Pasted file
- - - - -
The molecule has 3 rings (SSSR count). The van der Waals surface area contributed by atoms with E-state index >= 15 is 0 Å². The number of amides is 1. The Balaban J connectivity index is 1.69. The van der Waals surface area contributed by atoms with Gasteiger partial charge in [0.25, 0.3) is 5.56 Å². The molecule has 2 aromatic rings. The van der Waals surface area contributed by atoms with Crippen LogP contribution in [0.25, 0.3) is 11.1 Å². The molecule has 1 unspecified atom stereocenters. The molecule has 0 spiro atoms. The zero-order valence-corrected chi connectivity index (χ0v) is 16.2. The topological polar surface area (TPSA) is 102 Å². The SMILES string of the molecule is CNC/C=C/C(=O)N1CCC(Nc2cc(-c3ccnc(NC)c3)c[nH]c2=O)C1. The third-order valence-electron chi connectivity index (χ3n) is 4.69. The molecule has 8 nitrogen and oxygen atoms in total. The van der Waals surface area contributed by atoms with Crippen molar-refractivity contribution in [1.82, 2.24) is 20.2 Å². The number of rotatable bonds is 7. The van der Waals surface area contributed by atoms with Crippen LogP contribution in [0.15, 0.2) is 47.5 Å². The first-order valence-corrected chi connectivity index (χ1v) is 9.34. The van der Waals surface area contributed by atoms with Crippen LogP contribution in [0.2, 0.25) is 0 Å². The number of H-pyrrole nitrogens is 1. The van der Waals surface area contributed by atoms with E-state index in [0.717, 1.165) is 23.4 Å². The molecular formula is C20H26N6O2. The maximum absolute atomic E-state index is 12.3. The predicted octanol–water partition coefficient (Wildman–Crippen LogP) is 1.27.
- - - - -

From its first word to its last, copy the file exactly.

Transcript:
The molecule has 3 rings (SSSR count). The van der Waals surface area contributed by atoms with E-state index >= 15 is 0 Å². The number of amides is 1. The Balaban J connectivity index is 1.69. The van der Waals surface area contributed by atoms with Gasteiger partial charge in [0.25, 0.3) is 5.56 Å². The molecule has 2 aromatic rings. The van der Waals surface area contributed by atoms with Crippen LogP contribution in [0.25, 0.3) is 11.1 Å². The molecule has 1 unspecified atom stereocenters. The molecule has 0 spiro atoms. The zero-order valence-corrected chi connectivity index (χ0v) is 16.2. The topological polar surface area (TPSA) is 102 Å². The SMILES string of the molecule is CNC/C=C/C(=O)N1CCC(Nc2cc(-c3ccnc(NC)c3)c[nH]c2=O)C1. The third-order valence-electron chi connectivity index (χ3n) is 4.69. The molecule has 8 nitrogen and oxygen atoms in total. The van der Waals surface area contributed by atoms with Crippen molar-refractivity contribution in [1.82, 2.24) is 20.2 Å². The number of rotatable bonds is 7. The van der Waals surface area contributed by atoms with Crippen LogP contribution in [0.15, 0.2) is 47.5 Å². The first-order valence-corrected chi connectivity index (χ1v) is 9.34. The van der Waals surface area contributed by atoms with Crippen LogP contribution in [0.2, 0.25) is 0 Å². The number of H-pyrrole nitrogens is 1. The van der Waals surface area contributed by atoms with E-state index in [0.717, 1.165) is 23.4 Å². The molecular formula is C20H26N6O2. The maximum absolute atomic E-state index is 12.3. The predicted octanol–water partition coefficient (Wildman–Crippen LogP) is 1.27.